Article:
Even today, many airports still rely on grainy, analog video surveillance. “Why is 60-year-old analog technology that is not up to the standards needed in the post-9/11 world
still being used predominantly, instead of digital technology, which is the standard in just about every other arena?” asks Wolfgang Ritter, director of U.S. sales for Mobotix, which manufactures digital network cameras.
Analog closed-circuit television (CCTV) cameras capture 288 vertical lines of resolution, making suspect identification very difficult. Yet digital technology offers 960 lines with 1.3 to 3 Mpixels of resolution. In December 2005, France updated its anti-terrorism laws to enable airports, train stations, churches, and other public venues to install digital IP-based cameras with analysis capabilities in high-traffic locations (Fig. 1).
According to France’s interior minister, Nicolas Sarkozy, the law was drafted in response to the terrorist bombings of July 7, 2005, in which CCTV video surveillance was far too poor to use in court. And in addition to better resolution, IP-based digital cameras offer greater intelligence about what is being captured, when to capture, and even when to send out alerts to potential problems. This should lead to automated face recognition, especially in single-file security lines at airports.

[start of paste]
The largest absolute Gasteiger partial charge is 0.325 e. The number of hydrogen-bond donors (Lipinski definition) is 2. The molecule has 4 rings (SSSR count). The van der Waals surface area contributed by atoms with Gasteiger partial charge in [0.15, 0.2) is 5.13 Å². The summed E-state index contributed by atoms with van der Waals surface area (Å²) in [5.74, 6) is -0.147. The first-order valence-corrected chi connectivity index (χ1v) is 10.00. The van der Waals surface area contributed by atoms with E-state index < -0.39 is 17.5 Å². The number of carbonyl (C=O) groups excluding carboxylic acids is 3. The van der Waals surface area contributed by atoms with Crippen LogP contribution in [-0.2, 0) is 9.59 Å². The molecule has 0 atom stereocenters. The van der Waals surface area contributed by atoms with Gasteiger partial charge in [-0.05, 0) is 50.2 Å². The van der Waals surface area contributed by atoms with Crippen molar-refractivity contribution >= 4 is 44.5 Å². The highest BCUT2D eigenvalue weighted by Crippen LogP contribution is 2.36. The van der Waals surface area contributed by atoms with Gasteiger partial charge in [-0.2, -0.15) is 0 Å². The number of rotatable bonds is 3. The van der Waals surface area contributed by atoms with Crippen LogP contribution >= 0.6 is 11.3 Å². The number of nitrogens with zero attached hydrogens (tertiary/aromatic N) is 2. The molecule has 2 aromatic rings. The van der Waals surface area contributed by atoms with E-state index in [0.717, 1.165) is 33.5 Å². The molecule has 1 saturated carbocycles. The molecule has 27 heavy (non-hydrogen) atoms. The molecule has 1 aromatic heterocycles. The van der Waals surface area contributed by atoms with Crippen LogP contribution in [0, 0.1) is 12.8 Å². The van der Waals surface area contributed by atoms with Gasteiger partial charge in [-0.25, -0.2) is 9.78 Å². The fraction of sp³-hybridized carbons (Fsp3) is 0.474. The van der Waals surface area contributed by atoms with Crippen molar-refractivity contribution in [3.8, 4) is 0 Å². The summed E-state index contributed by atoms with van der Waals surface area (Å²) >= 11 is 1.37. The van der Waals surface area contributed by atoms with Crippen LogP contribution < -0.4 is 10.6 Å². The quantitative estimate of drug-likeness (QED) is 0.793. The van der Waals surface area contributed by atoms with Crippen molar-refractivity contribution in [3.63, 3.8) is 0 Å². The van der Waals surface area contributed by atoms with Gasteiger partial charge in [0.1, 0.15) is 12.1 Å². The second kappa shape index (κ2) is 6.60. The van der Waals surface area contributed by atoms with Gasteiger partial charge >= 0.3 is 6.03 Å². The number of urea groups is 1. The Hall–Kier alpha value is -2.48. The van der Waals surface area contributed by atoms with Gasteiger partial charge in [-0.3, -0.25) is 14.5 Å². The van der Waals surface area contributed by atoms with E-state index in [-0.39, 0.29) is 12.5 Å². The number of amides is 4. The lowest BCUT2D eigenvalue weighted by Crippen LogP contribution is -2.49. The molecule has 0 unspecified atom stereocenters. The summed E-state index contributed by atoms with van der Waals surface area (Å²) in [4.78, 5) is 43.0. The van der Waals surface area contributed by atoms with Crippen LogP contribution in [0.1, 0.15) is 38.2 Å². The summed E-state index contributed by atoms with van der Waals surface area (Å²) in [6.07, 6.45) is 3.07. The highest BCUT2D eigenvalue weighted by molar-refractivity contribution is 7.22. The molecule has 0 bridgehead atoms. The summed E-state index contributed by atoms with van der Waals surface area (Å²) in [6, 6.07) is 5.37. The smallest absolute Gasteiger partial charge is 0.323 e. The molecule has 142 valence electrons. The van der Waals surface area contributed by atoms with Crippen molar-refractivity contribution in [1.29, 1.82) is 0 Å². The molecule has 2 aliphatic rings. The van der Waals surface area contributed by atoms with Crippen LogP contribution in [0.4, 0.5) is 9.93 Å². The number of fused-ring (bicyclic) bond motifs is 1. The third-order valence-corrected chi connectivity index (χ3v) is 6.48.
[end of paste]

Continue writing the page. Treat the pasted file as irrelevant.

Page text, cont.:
“All cameras \[should\] be able to send alerts if a predefined event or sequence of events takes place or indeed fails to take place, for example, a train fails to enter a station or checkpoint at a predefined time,” adds Ritter.
A typical Mobotix digital IP-based camera includes a Micron image sensor, an Intel XScale CPU running Debian Linux version 2.6.9, and an SMSC LAN91C111 Ethernet single-chip media- access controller and physical-layer IC. It also includes flash storage for Mobotix-designed software to manage data, process images, and provide a smart interface to retrieve data (Fig. 2).
Perhaps smart technology like this could have prevented the Sept. 11, 2001 attacks. While the U.S. government had attacker Mohamed Atta’s driver’s license photo on file, airport security video footage from that day was much too grainy to provide an accurate means of identification (Fig. 3). “How can you identify a suspect from video surveillance if they can’t clearly be seen, a recurring problem with analog?” Ritter asks.